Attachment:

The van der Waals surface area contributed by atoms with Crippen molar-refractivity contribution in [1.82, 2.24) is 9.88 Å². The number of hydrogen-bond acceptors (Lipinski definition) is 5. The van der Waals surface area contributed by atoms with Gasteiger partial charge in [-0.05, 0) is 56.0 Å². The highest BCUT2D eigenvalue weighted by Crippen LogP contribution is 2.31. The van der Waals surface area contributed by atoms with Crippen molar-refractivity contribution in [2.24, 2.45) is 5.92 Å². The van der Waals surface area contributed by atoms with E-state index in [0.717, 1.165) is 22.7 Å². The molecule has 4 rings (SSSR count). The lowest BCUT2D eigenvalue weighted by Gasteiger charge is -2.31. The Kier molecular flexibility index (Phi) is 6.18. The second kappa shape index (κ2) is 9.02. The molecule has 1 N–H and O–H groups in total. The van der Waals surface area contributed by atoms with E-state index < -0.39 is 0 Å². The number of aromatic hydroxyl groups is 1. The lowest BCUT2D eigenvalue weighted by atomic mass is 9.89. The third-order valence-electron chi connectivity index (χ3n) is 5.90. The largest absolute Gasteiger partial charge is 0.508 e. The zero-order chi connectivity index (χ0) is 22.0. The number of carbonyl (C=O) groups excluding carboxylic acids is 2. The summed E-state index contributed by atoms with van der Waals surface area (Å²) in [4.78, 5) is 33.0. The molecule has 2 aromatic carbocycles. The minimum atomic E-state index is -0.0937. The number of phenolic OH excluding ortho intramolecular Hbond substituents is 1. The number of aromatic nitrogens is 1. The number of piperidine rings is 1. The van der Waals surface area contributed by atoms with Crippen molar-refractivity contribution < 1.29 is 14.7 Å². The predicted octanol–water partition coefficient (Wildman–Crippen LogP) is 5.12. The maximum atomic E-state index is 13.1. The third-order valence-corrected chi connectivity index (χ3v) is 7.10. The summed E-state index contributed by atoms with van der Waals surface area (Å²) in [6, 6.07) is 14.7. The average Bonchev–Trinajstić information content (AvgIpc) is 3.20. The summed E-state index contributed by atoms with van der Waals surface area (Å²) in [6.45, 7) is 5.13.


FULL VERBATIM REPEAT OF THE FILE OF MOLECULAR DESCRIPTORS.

The van der Waals surface area contributed by atoms with Crippen molar-refractivity contribution in [1.82, 2.24) is 9.88 Å². The number of hydrogen-bond acceptors (Lipinski definition) is 5. The van der Waals surface area contributed by atoms with Gasteiger partial charge in [-0.05, 0) is 56.0 Å². The highest BCUT2D eigenvalue weighted by Crippen LogP contribution is 2.31. The van der Waals surface area contributed by atoms with Crippen molar-refractivity contribution in [2.24, 2.45) is 5.92 Å². The van der Waals surface area contributed by atoms with E-state index in [0.717, 1.165) is 22.7 Å². The molecule has 4 rings (SSSR count). The lowest BCUT2D eigenvalue weighted by Gasteiger charge is -2.31. The Kier molecular flexibility index (Phi) is 6.18. The second kappa shape index (κ2) is 9.02. The molecule has 1 N–H and O–H groups in total. The van der Waals surface area contributed by atoms with E-state index < -0.39 is 0 Å². The number of aromatic hydroxyl groups is 1. The lowest BCUT2D eigenvalue weighted by atomic mass is 9.89. The third-order valence-electron chi connectivity index (χ3n) is 5.90. The largest absolute Gasteiger partial charge is 0.508 e. The zero-order chi connectivity index (χ0) is 22.0. The number of carbonyl (C=O) groups excluding carboxylic acids is 2. The summed E-state index contributed by atoms with van der Waals surface area (Å²) in [4.78, 5) is 33.0. The molecule has 2 aromatic carbocycles. The minimum atomic E-state index is -0.0937. The number of phenolic OH excluding ortho intramolecular Hbond substituents is 1. The number of aromatic nitrogens is 1. The number of piperidine rings is 1. The van der Waals surface area contributed by atoms with Crippen molar-refractivity contribution < 1.29 is 14.7 Å². The predicted octanol–water partition coefficient (Wildman–Crippen LogP) is 5.12. The maximum atomic E-state index is 13.1. The third-order valence-corrected chi connectivity index (χ3v) is 7.10. The summed E-state index contributed by atoms with van der Waals surface area (Å²) in [6, 6.07) is 14.7. The average Bonchev–Trinajstić information content (AvgIpc) is 3.20. The summed E-state index contributed by atoms with van der Waals surface area (Å²) in [6.45, 7) is 5.13.